Realizing you’ve gotten ripped-off is a lousy feeling. Nobody likes to lose money on something useless or realize they’ve fallen for a scam. Unfortunately, many companies look to take advantage of consumers and sell them something they don’t need, will never use or something overpriced. During National Consumer Protection Week, take a look at these common ways that you could be ripped-off and keep them in mind as you shop.
Extended Warranties on Electronics
If you’ve bought a new electronic device recently, you’ve probably been asked in the checkout lane whether you want to purchase an extended warranty to cover repairs in case you break it. But according to Consumer Reports, these extended warranties are almost never a good idea and usually contain “gotcha” policies that mean you won’t get anything in return. While it can be comforting to think you won’t have to shell out money if your new device breaks, most of the time, a warranty will cost more than the out-of-pocket price you’d pay for the repair. And the exclusions will probably mean your device isn’t protected from accidental damage or that certain parts (usually those that are most likely to break!) are excluded from the warranty. For example, Consumer Reports found a refrigerator warranty that excluded “icemakers, beverage dispensers, door seals and gaskets, hinges, lighting and handles” and vehicle service contract that left out “brake drums and rotors, air bags, door handles, lock cylinders, the exhaust system, body panels” and more. What’s left to fix? As blogger David Pegg at List25 wrote, “How much sense does it make to pay for a repair before you break something?”
Gift Cards and Prepaid Cards
Gift cards are a hugely popular holiday gift, and for good reason. It’s fun to get money to spend and easier than agonizing over whether you’ve picked the right thing. But gift cards can often come with some fine print that can make them not so jolly, so be careful. For example, many gift cards get stuffed in a wallet or a drawer and forgotten about. By the time you’ve found them again, they may have expired. According to research group CEB, $1 billion in gift cards goes to waste every year when the value expires. If you’re buying a gift card for someone else, look for stores where gift cards don’t expire or at least have longer period to use the balance.
Another popular new choice is the prepaid card, where you can load a balance of cash on a card and use it almost like a debit card without a bank account. These cards can be useful, but beware the hidden fees. Unlike your bank, prepaid cards can often charge you a long list of fees, such as activation fees, monthly fees, transaction fees, cash withdrawal fees, balance inquiry fees, fees to add funds, fees for not using your card, overdraft fees and more. Before you load money onto a prepaid card, consider how much it might cost you and whether it’d be better to keep your cash to yourself.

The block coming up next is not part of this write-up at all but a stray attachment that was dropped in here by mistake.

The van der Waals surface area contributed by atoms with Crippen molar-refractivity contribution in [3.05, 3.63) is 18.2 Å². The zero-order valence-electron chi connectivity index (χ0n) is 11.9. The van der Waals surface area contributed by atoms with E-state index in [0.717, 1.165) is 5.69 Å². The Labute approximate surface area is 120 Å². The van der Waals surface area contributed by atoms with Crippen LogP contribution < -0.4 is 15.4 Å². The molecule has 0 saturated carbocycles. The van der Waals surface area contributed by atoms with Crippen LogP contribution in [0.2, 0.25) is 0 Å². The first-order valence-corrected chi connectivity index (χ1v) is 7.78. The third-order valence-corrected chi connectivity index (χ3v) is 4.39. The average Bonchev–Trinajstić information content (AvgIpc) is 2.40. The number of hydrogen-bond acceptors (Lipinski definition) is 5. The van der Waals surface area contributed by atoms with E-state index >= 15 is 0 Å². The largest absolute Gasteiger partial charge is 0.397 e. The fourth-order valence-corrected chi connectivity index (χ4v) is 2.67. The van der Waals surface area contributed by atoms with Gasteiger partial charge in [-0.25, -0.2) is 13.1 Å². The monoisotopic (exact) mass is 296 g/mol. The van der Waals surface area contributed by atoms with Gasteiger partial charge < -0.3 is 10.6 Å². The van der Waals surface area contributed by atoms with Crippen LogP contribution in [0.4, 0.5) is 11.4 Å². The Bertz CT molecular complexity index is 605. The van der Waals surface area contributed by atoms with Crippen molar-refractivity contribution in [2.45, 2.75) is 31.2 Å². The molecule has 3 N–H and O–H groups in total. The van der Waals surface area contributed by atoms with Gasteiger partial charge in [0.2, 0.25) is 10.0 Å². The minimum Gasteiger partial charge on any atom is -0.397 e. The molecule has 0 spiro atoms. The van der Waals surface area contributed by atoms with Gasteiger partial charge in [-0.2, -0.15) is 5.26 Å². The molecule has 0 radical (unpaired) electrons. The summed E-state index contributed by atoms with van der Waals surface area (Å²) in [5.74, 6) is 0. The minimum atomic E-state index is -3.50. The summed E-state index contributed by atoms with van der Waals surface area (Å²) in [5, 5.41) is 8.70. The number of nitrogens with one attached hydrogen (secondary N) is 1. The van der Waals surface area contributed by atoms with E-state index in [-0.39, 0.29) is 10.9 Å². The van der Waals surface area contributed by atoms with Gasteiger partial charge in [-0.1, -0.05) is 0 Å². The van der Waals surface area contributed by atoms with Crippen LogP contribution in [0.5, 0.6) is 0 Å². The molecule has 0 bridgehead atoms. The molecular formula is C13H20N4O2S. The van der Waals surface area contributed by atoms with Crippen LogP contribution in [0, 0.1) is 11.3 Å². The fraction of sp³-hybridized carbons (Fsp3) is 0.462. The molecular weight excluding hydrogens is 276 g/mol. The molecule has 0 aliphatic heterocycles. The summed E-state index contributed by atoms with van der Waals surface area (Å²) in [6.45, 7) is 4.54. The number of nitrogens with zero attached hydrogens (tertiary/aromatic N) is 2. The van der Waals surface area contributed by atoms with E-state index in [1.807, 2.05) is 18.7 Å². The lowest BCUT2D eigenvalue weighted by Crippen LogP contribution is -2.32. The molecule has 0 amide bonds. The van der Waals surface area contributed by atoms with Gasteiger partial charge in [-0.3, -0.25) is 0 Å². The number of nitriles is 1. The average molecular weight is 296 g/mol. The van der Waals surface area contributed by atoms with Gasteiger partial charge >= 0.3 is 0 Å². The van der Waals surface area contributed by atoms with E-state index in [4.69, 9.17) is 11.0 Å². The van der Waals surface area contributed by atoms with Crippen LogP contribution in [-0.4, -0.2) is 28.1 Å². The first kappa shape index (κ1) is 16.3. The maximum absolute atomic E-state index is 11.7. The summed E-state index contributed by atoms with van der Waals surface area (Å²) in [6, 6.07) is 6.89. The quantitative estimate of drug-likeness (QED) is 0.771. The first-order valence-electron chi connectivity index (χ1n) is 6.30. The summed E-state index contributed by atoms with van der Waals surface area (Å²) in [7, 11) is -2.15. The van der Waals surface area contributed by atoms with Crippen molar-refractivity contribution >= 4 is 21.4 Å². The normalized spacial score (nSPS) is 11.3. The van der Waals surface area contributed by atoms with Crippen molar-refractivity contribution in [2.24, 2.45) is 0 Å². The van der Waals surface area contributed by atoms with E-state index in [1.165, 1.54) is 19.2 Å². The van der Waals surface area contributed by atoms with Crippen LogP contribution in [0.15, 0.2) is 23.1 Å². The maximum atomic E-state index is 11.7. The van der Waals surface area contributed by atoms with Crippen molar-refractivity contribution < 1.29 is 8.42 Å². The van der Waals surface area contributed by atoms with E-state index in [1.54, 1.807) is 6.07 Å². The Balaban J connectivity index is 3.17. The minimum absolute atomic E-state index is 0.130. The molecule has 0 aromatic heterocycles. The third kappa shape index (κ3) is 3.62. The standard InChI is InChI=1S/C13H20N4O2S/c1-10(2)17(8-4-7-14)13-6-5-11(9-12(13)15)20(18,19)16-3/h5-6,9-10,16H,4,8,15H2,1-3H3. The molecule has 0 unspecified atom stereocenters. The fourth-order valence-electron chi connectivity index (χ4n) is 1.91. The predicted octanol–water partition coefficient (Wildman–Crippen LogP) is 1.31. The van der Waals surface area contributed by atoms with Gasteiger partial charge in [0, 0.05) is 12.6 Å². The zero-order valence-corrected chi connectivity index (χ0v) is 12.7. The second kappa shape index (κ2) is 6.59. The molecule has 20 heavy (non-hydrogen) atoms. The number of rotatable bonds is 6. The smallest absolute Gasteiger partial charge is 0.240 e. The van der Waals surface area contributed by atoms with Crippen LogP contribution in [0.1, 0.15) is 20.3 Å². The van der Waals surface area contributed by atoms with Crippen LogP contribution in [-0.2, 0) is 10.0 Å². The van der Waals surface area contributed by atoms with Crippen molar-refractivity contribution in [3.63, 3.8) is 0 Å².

You want to take good car of your car, so it seems like premium gas could be a good investment, keeping your car running longer and better. But according to AAA, premium gas doesn’t really work any better or do anything for your car compared to regular gas. On average, premium gas costs 50 cents more a gallon, and AAA estimates that Americans wasted $2.1 billion on it last year. Unless your car requires premium gas, it’s not worth the extra money you’re spending.
You’re looking to start or advance a career, and the advertisement from the online university or local branch of a for-profit college sounds so appealing – classes at convenient times, geared towards working folks and “guaranteed” to help you get ahead. But data has consistently shown that for-profit colleges are more likely to leave their students with a pile of debt and still without a job. Federal rules track how much students are making post graduation vs. their debt and flags any institution where student debt exceeds 8 percent of their total income. Of the 800 schools flagged for this problem, 98 percent of them were for-profit colleges. If you’re considering a for-profit school, do your research by checking the school’s track record and researching complaints, says Consumer Reports.
Paying for Your Credit Score
The Consumer Financial Protection Bureau recently fined credit-giants Equifax and Trans-Union for selling consumers credit scores that may not have been accurate. Instead of using the FICO credit score, which calculates your credit score based on the top three bureaus, these companies were selling credit scores based on their own in-house calculations, which were often quite different than the real scores lenders were using to evaluate the consumer. There are plenty of ways to get your credit score for free, so you should never need to pay for it. You can get a free credit report once a year by visiting annualcreditreport.com. Also, these days many banks, credit cards and financial service companies will help you get your credit score for free as well. There’s no reason to pay for information about yourself, so don’t get scammed!
Get Help When You Get Ripped Off
If you’re wondering if you got ripped off in a recent purchase, consider hiring a lawyer if the situation warrants it. Texas Legal’s plans cover consumer law issues and consultations, allowing you to speak to a lawyer about whether your case requires legal action. Often, just a letter from a lawyer on your behalf is enough to move a company to give you a refund or deal with your issue. Learn more about Texas Legal’s group and individual legal protection plans for Texans.